Federal Student Financial Aid Penalties for Drug Law Violations
Important Update: Effective with the 2023-2024 academic year, the U.S. Department of Education has rescinded the student eligibility requirement and a student no longer faces penalties or suspension of Title IV aid due to a drug conviction that occurred while the student was enrolled and receiving Title IV aid. All references to Drug Convictions were removed and no longer impact a student’s ability to receive Title IV aid.
The Department of Justice may place a processing hold on the Free Application for Federal Student Aid (FAFSA) for some students who have been convicted of possession or sale of illegal drugs based on prior judgments. To resolve the hold, a student must call the Department of Education at 202-377-3889 or email email@example.com. This information is also provided upon submission of the FAFSA if it is application to the student.
Original Policy: The Higher Education Act of 1965, as amended, states that a federal or state drug conviction can disqualify a student for Federal Student Aid funding (grants, loans, and/or work study). The student self-certifies in applying for aid (when completing the Free Application for Federal Student Aid, FAFSA) that he/she is eligible.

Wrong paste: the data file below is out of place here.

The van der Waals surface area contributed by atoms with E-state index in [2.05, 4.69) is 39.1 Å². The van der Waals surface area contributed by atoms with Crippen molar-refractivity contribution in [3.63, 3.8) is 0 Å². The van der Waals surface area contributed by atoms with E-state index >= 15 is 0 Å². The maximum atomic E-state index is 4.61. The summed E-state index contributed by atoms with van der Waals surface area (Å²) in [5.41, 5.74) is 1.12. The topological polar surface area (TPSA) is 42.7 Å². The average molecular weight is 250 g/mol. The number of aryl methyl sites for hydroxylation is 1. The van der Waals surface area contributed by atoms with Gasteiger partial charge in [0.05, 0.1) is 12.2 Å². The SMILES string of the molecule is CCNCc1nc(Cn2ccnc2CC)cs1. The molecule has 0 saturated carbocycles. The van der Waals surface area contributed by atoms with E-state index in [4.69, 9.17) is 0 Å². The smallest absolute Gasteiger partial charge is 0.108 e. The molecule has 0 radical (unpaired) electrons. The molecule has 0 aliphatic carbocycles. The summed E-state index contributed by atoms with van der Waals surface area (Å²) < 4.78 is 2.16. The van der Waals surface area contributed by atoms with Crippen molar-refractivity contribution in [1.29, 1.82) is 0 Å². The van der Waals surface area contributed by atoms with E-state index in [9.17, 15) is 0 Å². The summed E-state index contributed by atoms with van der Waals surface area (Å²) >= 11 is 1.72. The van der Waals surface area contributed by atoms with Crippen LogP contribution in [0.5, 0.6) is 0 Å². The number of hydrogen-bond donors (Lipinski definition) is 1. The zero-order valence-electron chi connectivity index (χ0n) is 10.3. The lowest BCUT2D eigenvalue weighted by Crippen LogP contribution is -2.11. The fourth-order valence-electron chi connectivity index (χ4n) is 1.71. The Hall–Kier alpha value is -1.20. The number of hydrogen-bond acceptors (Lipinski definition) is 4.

Convictions only count if they were for an offense that occurred during a period of enrollment for which the student was receiving Federal Student Aid—they do not count if the offense was not during such a period. Also, a conviction that was reversed, set aside or removed from the student's record does not count, nor does one received when he/she was a juvenile, unless he/she was tried as an adult.
If you are convicted of a drug offense after you submit the FAFSA, you will lose eligibility for federal student aid, and you may be liable for returning any funds received during the period of ineligibility.
This chart illustrates the period of ineligibility for FSA funds, depending on whether the conviction was for sale or possession and whether the student had previous offenses. (A conviction for sale of drugs includes convictions for conspiring to sell drugs.) Possession of Illegal Drugs Sale of Illegal Drugs.